Even though the pear cut looks very modern with its pointed tip and rounded bottom, it is anything but. The pear cut dates back to the 1400’s. 1458, to be precise. You can't say pear cut without mentioning the creator: the Flemish Lodewyk van Berquem.
Lodewyk van Berguem
Lodewyk is a famous name in the diamond world. He is the one who said diamonds should be symmetrical and cut in a certain way to gain the most brilliance. Note that this is a few hundred years before the invention of the brilliant cut
! In 1456, Mr. Van Berguem invented the scaife. This is a polishing wheel infused with olive oil and diamond dust. The scaife revolutionized the industry. To this day, we still use this to polish diamonds. The scaife allowed Lodewyk to discover and create new diamond cuts. That’s how he came up with the pear cut, only two years after his invention.
Characteristics of the pear cut diamond
We call the pear shape a “fancy shape”. This basically means it is a shape other than round. The pear cut diamond looks like a tear drop. It looks like a combination of a round shape and the marquise cut diamond
Carat or an ideal ratio
The ideal length-to-width ratio of a pear cut diamond is between 1:1.50 – 1:1.75. However, an ideal ratio is always subjective. As you may know, a polisher can deviate from the ideal cut. Usually, this has one of two reasons:
- To exclude a nasty inclusion. By polishing the pear a bit steeper, he or she makes sure that the inclusion is polished off.
- To gain a higher carat. By making the shape a bit wider, the weight of the polished gem goes (a little) up. Instead of a 1.98 carat, it can become a 2.00. I can tell you: it’s a great feeling!
I’ve seen pear cuts that look very subtle because they have a 1:1.40 ratio. Yet I’ve also come across very long pear cut diamonds with an almost 1:2 ratio. This can look unbelievably elegant in a necklace. For rings, I prefer between the ideal 1.50 and 1.70. But the most important thing is that you choose a shape you love.
Just like marquise cut diamonds, pear shapes tend to hold more color
. Especially to the naked eye. This means that a brilliant cut diamond with a ‘
or ‘Top Cape’
color can appear pretty colorless. But the same color in a pear shape, looks a lot more yellow. That’s why I recommend choosing a good color for pear cut diamonds. Ideally ‘Top Wesselton’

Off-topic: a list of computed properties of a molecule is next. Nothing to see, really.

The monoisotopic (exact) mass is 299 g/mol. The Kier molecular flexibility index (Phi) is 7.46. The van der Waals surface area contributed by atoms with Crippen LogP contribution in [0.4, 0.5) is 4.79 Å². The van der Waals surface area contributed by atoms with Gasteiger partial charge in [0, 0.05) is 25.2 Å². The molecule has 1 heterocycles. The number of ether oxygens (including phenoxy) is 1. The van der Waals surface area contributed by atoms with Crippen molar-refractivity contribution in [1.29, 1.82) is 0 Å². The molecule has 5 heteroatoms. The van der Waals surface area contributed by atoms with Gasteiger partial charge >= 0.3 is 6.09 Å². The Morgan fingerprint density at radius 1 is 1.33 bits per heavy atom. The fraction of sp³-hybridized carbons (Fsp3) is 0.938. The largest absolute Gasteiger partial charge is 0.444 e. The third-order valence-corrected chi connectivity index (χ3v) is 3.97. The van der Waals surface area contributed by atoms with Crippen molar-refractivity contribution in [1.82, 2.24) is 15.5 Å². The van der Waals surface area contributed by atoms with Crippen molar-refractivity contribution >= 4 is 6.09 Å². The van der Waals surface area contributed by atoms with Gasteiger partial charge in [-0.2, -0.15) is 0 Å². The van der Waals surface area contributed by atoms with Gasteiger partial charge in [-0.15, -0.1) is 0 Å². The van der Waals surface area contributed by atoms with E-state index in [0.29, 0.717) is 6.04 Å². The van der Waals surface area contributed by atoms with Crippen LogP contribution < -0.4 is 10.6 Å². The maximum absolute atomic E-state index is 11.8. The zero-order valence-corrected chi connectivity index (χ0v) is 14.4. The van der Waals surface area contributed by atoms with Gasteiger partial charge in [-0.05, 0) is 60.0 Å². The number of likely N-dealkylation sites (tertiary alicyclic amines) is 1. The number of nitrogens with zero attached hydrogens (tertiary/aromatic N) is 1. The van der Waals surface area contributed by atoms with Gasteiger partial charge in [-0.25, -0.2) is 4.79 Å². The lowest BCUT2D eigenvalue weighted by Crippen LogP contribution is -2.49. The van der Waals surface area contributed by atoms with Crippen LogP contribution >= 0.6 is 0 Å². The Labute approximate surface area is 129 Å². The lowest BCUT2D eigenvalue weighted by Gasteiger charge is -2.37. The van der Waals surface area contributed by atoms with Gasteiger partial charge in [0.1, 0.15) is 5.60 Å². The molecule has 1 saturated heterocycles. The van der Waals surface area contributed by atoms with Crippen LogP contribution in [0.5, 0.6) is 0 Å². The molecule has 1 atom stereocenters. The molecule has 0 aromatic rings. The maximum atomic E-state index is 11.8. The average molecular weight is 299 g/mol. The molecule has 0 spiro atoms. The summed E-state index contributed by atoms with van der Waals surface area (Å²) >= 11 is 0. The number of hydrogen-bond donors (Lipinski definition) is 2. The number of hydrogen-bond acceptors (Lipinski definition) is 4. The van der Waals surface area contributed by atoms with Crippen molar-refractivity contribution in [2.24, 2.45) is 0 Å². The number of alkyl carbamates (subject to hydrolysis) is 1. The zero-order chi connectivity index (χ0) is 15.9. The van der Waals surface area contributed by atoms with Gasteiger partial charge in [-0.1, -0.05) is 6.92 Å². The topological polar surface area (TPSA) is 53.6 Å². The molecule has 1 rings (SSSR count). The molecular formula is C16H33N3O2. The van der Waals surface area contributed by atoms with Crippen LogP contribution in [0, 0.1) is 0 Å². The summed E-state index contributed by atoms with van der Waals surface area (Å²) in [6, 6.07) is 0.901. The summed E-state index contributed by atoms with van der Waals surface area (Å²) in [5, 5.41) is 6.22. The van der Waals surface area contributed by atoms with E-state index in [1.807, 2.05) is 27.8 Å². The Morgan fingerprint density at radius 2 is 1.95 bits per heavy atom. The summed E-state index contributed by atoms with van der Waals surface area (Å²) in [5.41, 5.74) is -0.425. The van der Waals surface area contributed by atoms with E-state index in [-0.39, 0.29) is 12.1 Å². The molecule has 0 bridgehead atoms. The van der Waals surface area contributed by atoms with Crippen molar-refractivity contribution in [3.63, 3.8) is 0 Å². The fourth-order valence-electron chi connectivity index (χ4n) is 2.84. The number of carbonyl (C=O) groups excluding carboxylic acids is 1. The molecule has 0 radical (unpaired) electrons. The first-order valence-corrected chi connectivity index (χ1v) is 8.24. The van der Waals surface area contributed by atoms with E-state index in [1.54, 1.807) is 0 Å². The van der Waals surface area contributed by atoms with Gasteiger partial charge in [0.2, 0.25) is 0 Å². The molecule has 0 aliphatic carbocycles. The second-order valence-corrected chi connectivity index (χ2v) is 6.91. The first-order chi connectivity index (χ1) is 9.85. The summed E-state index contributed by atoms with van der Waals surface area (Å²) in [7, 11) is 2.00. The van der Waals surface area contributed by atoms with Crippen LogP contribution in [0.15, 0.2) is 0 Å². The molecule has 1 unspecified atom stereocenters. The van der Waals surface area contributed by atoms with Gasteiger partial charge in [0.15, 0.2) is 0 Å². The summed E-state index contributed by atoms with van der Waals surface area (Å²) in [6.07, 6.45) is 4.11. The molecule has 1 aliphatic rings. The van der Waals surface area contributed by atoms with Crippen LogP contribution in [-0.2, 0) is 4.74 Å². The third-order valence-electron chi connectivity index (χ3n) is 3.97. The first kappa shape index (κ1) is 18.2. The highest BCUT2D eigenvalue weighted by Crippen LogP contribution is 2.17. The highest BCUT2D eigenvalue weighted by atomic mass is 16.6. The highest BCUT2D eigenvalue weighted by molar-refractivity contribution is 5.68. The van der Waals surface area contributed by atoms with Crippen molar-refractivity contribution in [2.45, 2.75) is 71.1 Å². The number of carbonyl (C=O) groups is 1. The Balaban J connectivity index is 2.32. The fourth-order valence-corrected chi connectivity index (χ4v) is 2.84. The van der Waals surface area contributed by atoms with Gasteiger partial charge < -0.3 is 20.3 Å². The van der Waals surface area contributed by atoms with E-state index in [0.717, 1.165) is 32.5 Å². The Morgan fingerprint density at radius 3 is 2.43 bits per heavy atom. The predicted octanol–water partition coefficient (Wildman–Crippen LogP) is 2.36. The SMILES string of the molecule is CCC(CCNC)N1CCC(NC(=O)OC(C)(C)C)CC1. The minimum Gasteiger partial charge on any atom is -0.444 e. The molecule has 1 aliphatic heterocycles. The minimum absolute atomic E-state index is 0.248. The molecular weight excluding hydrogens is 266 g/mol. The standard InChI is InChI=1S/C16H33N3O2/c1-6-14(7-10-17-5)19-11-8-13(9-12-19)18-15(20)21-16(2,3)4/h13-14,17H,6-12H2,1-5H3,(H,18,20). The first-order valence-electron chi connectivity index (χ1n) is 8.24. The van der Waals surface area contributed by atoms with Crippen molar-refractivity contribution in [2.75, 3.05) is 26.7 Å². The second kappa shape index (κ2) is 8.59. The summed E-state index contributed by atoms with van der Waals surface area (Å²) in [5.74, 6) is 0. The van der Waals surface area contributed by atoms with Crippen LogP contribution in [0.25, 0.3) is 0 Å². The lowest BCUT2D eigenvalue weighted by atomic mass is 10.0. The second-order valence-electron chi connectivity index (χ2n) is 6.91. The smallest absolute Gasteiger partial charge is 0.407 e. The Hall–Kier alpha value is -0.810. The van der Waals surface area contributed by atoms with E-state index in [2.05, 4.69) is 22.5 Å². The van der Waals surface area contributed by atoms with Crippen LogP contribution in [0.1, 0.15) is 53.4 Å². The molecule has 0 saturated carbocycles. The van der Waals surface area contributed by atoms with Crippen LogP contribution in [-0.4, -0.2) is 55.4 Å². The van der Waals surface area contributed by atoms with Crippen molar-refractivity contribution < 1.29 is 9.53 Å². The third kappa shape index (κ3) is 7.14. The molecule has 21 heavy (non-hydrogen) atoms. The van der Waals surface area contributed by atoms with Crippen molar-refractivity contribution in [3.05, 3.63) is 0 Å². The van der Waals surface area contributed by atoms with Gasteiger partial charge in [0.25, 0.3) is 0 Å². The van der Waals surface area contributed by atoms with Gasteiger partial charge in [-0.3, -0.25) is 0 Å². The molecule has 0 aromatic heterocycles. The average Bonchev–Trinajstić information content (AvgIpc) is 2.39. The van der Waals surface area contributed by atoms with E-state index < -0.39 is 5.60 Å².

and up. Another valid option is a fancy colored pear cut. That’s why we often find pear cut diamonds in a large variety of colors. Pear cuts lend themselves perfectly for rare colors like pink diamonds
The most important C of the pear shape is definitely the Cut
. The quality of the pear shape immediately influences its value. Lodewyk van Berguem already stressed the importance of symmetry in polished diamonds. Symmetry is always key to the overall beauty of gemstones. But it is even more important in shapes that aren’t round; therefore also the pear shape. To find out of a pear shape is symmetrical, draw an imaginary line across the length of the diamond and examine the two sides. If the shoulders, bellies and wings (see illustration) mirror each other, there is good symmetry. Notice how the shoulders, bellies and wings in the illustration above are identical on either side of the line, and how the shape, size and placement of the facets in each half of the stone mirror one another. This is an ideal pear shape. Source: gia.edu
Pear cut diamonds in jewelry
When the pear cut was introduced, it was not very popular. But diamond cuts are just like other trends. When celebs started rocking them, they immediately become attractive to the public. The same happened with pear cut diamonds. Celebrities like Victoria Beckham and Paris Hilton
rocked stunning pear cut diamonds. But the most famous example is the one from Elizabeth Taylor.
The Taylor-Burton Diamond
In 1967, jeweler Harry Winston cut a 69.42 carat pear shaped diamond. They sold it, but two years later it was put back up for public auction. Bidding started at $200,000. Bidders included (a.o) Richard Burton (Taylor’s then-husband), Harry Winston, and Robert Kenmore – owner of the parent company of jewelry house Cartier. Kenmore won the auction and decided to name the stone the “Cartier Diamond”. However, Richard Burton was dead-set on getting the diamond; and can you blame him? Elizabeth Taylor was famous for her love of diamonds and her diamond quotes, like “Big girls need big diamonds”
. Elizabeth Taylor wearing the Taylor-Burton Diamond. Source: bestdesignevents.com